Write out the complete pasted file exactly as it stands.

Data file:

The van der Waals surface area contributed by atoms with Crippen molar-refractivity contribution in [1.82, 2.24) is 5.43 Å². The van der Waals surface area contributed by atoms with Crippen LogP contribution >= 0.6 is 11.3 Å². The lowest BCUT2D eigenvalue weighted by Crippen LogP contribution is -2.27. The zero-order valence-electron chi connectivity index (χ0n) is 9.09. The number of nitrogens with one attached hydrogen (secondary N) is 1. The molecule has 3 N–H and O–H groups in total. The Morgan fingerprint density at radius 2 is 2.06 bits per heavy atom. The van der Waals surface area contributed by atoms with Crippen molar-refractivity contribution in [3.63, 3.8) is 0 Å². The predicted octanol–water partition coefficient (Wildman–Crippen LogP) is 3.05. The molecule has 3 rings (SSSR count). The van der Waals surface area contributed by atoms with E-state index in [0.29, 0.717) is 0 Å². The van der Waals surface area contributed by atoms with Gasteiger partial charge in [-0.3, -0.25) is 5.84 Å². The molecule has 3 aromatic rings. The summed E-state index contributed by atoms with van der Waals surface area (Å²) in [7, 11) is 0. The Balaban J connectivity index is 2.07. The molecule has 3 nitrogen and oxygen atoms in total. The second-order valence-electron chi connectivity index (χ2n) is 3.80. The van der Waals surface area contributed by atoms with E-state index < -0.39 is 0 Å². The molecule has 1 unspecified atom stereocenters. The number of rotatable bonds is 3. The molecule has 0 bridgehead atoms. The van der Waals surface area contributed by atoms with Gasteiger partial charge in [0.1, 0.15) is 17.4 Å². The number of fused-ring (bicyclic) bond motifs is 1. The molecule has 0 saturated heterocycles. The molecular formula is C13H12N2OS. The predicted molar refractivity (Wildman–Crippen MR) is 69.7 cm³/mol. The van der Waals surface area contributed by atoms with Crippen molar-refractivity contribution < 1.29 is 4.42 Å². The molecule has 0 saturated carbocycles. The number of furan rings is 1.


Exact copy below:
The van der Waals surface area contributed by atoms with Crippen molar-refractivity contribution in [1.82, 2.24) is 5.43 Å². The van der Waals surface area contributed by atoms with Crippen LogP contribution >= 0.6 is 11.3 Å². The lowest BCUT2D eigenvalue weighted by Crippen LogP contribution is -2.27. The zero-order valence-electron chi connectivity index (χ0n) is 9.09. The number of nitrogens with one attached hydrogen (secondary N) is 1. The molecule has 3 N–H and O–H groups in total. The Morgan fingerprint density at radius 2 is 2.06 bits per heavy atom. The van der Waals surface area contributed by atoms with Crippen molar-refractivity contribution in [3.63, 3.8) is 0 Å². The predicted octanol–water partition coefficient (Wildman–Crippen LogP) is 3.05. The molecule has 3 rings (SSSR count). The van der Waals surface area contributed by atoms with E-state index in [0.29, 0.717) is 0 Å². The van der Waals surface area contributed by atoms with Gasteiger partial charge in [-0.3, -0.25) is 5.84 Å². The molecule has 3 aromatic rings. The summed E-state index contributed by atoms with van der Waals surface area (Å²) in [7, 11) is 0. The Balaban J connectivity index is 2.07. The molecule has 3 nitrogen and oxygen atoms in total. The second-order valence-electron chi connectivity index (χ2n) is 3.80. The van der Waals surface area contributed by atoms with E-state index < -0.39 is 0 Å². The molecule has 1 unspecified atom stereocenters. The number of rotatable bonds is 3. The molecule has 0 bridgehead atoms. The van der Waals surface area contributed by atoms with Gasteiger partial charge in [0.1, 0.15) is 17.4 Å². The number of fused-ring (bicyclic) bond motifs is 1. The molecule has 0 saturated heterocycles. The molecular formula is C13H12N2OS. The predicted molar refractivity (Wildman–Crippen MR) is 69.7 cm³/mol. The van der Waals surface area contributed by atoms with Crippen molar-refractivity contribution < 1.29 is 4.42 Å². The molecule has 0 saturated carbocycles. The number of furan rings is 1.